'Bacchus' by Ralph Waldo Emerson
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Bring me wine, but wine which never grew
In the belly of the grape,
Or grew on vine whose taproots reaching through
Under the Andes to the Cape,
Suffered no savor of the world to 'scape.
Let its grapes the morn salute
From a nocturnal root
Which feels the acrid juice
Of Styx and Erebus,
And turns the woe of night,
By its own craft, to a more rich delight.
We buy ashes for bread,
We buy diluted wine;
Give me of the true,
Whose ample leaves and tendrils curled
Among the silver hills of heaven,
Draw everlasting dew;
Wine of wine,
Blood of the world,
Form of forms and mould of statures,
That I; intoxicated,
And by the draught assimilated,
May float at pleasure through all natures,
The bird-language rightly spell,
And that which roses say so well.
Wine that is shed
Like the torrents of the sun
Up the horizon walls;
Or like the Atlantic streams which run
When the South Sea calls.
Water and bread;
Food which needs no transmuting,
Wine which is already man,
Food which teach and reason can.
Wine which music is;
Music and wine are one;
That I, drinking this,
Shall hear far chaos talk with me,
Kings unborn shall walk with me,
And the poor grass shall plot and plan
What it will do when it is man:
Quickened so, will I unlock
Every crypt of every rock.
I thank the joyful juice
For all I know;
Winds of remembering
Of the ancient being blow,
And seeming-solid walls ot use
Open and flow.
Pour, Bacchus, the remembering wine;
Retrieve the loss of me and mine;
Vine for vine be antidote,
And the grape requite the lot.
Haste to cure the old despair,
Reason in nature's lotus drenched,
The memory of ages quenched;—
Give them again to shine.
Let wine repair what this undid,
And where the infection slid,
And dazzling memory revive.
Refresh the faded tints,
Recut the aged prints,
And write my old adventures, with the pen
Which, on the first day, drew
Upon the tablets blue
The dancing Pleiads, and the eternal men.
Editor 1 Interpretation
Bacchus: A Poem by Ralph Waldo Emerson
Bacchus, the god of wine and ecstasy, has been a popular subject in literature for ages. Many poets have attempted to capture the essence of Bacchus in their works, but perhaps none have done it quite as well as Ralph Waldo Emerson. In his poem, aptly titled "Bacchus," Emerson brings to life the spirit of Bacchus in a way that is both captivating and mesmerizing.
Overview of the Poem
"Bacchus" is a short poem consisting of only six stanzas. Each stanza contains four lines and follows a simple ABAB rhyme scheme. The poem is written in iambic tetrameter, which gives it a rhythmic and musical quality.
The poem begins with the speaker describing Bacchus as the god of wine and revelry. He is depicted as a being of immense power and energy, capable of inspiring both joy and terror in those who encounter him. The speaker then goes on to describe the various ways in which Bacchus is celebrated, from the drinking of wine to the dancing and singing that accompanies it.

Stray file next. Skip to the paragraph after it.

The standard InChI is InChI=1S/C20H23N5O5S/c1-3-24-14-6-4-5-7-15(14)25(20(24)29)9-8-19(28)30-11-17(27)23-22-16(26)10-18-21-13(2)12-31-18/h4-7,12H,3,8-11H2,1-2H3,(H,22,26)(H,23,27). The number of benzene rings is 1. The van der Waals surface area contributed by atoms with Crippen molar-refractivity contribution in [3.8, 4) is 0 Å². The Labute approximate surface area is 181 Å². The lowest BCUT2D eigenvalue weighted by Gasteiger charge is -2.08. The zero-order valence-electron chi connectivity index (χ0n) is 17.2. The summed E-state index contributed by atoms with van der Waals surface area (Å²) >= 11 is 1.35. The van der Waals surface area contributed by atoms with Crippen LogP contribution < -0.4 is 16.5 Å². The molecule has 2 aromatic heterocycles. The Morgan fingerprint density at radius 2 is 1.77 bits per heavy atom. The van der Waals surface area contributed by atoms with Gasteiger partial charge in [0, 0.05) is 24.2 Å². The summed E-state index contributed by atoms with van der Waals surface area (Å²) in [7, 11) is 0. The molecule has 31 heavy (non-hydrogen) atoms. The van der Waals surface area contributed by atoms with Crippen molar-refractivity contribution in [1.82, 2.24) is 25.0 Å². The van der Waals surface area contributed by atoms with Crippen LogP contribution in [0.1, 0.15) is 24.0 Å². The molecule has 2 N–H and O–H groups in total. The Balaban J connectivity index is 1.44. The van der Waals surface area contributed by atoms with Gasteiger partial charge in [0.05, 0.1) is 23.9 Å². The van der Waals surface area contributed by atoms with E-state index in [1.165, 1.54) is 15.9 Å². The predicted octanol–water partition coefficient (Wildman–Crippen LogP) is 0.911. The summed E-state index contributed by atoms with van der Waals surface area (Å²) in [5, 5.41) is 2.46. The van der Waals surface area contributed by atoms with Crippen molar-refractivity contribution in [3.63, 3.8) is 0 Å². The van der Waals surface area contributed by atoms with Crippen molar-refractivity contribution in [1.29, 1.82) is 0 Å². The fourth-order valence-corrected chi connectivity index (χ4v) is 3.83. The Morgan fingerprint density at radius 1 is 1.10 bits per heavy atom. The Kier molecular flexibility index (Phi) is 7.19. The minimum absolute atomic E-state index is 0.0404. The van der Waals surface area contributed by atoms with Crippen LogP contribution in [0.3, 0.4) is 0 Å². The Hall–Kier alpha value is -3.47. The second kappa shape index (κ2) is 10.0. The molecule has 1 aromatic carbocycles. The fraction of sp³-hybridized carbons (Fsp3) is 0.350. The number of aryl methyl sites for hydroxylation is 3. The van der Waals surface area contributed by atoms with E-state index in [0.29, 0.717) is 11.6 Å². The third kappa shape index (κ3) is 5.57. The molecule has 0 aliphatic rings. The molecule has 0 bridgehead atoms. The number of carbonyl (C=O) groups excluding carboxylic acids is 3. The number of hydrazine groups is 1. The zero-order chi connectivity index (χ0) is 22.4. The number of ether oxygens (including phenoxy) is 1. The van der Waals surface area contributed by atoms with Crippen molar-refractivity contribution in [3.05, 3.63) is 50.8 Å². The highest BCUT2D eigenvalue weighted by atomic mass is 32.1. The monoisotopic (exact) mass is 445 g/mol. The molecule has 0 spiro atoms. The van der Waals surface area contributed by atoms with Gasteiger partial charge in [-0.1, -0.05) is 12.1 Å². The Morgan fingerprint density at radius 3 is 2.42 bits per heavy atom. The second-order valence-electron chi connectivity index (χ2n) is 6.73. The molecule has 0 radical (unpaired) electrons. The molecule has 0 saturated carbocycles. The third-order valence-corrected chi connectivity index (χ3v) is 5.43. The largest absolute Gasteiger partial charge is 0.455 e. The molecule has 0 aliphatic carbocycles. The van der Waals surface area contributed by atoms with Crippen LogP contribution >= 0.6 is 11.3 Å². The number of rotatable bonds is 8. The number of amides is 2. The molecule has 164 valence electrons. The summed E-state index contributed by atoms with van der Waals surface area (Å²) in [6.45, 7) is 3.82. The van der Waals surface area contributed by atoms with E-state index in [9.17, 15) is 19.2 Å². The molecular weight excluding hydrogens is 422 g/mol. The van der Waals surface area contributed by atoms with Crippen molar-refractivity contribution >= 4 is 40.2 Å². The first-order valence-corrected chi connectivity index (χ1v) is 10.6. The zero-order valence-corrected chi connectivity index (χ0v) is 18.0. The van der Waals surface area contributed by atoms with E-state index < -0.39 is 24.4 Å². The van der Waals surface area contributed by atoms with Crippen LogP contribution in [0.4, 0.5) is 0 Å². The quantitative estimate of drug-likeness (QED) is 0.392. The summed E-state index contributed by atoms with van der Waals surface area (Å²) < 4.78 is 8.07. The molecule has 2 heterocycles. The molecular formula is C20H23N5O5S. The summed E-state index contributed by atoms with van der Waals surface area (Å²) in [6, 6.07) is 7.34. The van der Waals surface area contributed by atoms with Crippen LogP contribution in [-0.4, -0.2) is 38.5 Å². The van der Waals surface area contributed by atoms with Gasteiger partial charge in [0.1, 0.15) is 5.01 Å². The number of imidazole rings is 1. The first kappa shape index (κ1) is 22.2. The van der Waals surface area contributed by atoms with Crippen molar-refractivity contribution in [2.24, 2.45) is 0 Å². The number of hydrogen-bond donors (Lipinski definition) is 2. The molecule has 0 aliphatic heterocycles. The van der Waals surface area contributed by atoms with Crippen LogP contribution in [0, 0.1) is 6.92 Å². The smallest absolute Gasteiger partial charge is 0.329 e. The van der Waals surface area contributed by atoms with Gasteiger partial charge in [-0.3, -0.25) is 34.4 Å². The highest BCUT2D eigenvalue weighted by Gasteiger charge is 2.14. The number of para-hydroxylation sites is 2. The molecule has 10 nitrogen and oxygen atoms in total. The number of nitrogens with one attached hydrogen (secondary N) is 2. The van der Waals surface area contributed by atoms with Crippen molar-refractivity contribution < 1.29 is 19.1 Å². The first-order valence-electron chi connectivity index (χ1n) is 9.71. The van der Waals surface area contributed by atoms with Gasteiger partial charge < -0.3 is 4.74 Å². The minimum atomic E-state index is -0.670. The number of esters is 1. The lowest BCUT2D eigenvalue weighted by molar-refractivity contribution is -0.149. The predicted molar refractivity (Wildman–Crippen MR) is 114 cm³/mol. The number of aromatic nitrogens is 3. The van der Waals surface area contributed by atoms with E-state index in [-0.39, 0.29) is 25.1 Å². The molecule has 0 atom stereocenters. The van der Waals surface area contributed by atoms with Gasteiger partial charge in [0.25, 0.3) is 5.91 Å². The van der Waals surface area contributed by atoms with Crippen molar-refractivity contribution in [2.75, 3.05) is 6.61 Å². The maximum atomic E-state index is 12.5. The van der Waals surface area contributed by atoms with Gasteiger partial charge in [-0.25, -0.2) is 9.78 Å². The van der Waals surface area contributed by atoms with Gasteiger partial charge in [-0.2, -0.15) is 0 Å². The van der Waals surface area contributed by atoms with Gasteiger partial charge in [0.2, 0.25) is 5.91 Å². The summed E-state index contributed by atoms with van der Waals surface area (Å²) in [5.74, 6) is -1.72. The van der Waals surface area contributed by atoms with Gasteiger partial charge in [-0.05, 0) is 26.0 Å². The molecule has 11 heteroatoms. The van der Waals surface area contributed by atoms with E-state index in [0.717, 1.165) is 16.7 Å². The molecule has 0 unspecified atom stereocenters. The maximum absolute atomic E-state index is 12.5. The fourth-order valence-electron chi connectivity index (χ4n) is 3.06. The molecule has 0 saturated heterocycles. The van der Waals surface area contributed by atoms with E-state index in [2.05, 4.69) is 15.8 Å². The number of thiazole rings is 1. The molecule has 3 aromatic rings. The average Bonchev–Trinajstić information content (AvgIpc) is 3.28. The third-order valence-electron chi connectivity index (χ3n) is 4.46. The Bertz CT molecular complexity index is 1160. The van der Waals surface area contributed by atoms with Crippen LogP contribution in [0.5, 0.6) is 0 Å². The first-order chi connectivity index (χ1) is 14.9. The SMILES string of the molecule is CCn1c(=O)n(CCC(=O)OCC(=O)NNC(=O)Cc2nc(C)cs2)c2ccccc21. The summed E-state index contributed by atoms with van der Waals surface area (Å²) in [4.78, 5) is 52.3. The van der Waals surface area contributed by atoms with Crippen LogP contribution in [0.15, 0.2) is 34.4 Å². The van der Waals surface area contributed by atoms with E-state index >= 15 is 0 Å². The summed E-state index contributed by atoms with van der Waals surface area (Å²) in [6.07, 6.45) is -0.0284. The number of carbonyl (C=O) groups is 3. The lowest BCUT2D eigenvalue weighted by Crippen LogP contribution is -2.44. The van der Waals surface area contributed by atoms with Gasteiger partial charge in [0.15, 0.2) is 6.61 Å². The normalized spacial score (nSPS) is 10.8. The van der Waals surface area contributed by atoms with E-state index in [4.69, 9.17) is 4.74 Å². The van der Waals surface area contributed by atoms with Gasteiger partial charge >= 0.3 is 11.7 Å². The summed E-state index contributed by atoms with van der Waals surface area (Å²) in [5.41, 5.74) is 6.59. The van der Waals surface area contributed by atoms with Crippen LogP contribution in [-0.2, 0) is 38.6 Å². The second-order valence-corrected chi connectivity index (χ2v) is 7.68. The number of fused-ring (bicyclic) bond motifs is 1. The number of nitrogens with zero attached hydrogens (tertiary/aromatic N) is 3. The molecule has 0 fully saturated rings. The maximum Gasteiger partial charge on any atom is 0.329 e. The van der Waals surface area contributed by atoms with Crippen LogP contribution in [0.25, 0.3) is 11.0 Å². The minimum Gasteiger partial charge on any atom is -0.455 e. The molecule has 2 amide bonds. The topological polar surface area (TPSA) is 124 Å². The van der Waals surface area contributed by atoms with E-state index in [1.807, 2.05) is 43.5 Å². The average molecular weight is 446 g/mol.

In the second stanza, the speaker describes Bacchus as a force of nature, capable of bringing life to the barren earth. He is described as a "mighty lord," whose very presence is enough to make the earth bloom with new life.
The third stanza is perhaps the most striking in the poem. Here, the speaker describes Bacchus as a god of both life and death. He is depicted as a figure who brings both joy and sorrow, who is both beautiful and terrible.
The fourth stanza is a celebration of Bacchus's power over the human heart. The speaker describes how Bacchus can inspire even the most stoic of individuals to let loose and experience the joy of life.
In the fifth stanza, the speaker describes the various symbols associated with Bacchus, from the grapevine to the ivy that adorns his temples. These symbols are seen as representative of Bacchus's power over the natural world.
Finally, in the sixth stanza, the speaker brings the poem to a close by exhorting the reader to join in the celebration of Bacchus. He encourages us to drink and dance and sing, to let ourselves be carried away by the joy and ecstasy that Bacchus inspires.
Analysis of the Poem
At its core, "Bacchus" is a celebration of life and the joy that can be found in it. Emerson uses the figure of Bacchus as a symbol of this joy, depicting him as a force of nature that can bring new life to the world and inspire even the most stoic of individuals to let loose and experience the beauty of existence.
One of the most striking things about the poem is the way in which Emerson portrays Bacchus as a figure of both life and death. In the third stanza, he describes Bacchus as a god who brings both joy and sorrow, who is both beautiful and terrible. This duality is a common theme in Emerson's work, and it speaks to his belief in the interconnectedness of all things. In Emerson's view, life and death are not separate entities, but rather two sides of the same coin. Bacchus embodies this idea, representing both the beauty and the terror of existence.